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Andrew Watt wrote:
In a message dated 22/06/2003 02:17:06 GMT Daylight Time,
I don't mind given machines access to information in forms that are
easier for them - I just mind that information is lost in any round trip
through that giving of access and then back to XML.
Ditto for attribute order.
Thinking back to XML 1.0, why is it that attributes are not ordered?
It seems incongruous given that attributes are declared by an attribute list
declaration, implying ordering of attributes. I appreciate that Chapter 3 of
XML 1.0 (1st Edition) refers to a "set" of attribute specifications.
If you want to preserve attribute order, as well as whether an attribute
value is single or double quoted, you need to use special software. Nothing
prevents you from doing so, for example Notepad :-), but nonetheless, when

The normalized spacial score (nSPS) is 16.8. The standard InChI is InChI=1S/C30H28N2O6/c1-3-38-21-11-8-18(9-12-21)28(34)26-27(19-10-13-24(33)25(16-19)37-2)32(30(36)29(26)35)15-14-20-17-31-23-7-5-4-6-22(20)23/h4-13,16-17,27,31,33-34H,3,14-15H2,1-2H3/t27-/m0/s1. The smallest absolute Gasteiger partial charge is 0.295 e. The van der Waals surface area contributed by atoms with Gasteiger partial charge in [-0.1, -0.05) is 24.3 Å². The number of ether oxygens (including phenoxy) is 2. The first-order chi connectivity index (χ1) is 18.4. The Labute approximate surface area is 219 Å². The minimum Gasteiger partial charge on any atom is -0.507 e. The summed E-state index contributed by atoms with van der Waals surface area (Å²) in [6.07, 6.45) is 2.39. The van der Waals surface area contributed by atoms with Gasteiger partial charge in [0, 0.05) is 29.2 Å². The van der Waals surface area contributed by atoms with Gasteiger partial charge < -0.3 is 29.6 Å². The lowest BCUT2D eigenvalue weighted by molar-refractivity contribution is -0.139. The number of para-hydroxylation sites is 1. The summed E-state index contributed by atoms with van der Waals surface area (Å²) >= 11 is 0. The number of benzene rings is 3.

the community coalesced around SAX, for example, the community decided that
the benefits of preserving attribute order did not justify implementation in
SAX. The XML Infoset was a post hoc specification that codified the behavior
of such APIs as SAX, as well as XPath etc.
So the reason that most XML software is not designed to preserve attribute
order is that the _intention_ of attributes was to serve as name-value
pairs, and to be easily implemented via a hashtable. When serialized,
hashtables are ordered, but the order is not intended to be significant,
ditto XML attributes.
Now there is nothing that _prevents_ your software from preserving attribute
order, but if you use such software you will loose the reuse of other
software written to preserve what is specified in the XML Infoset.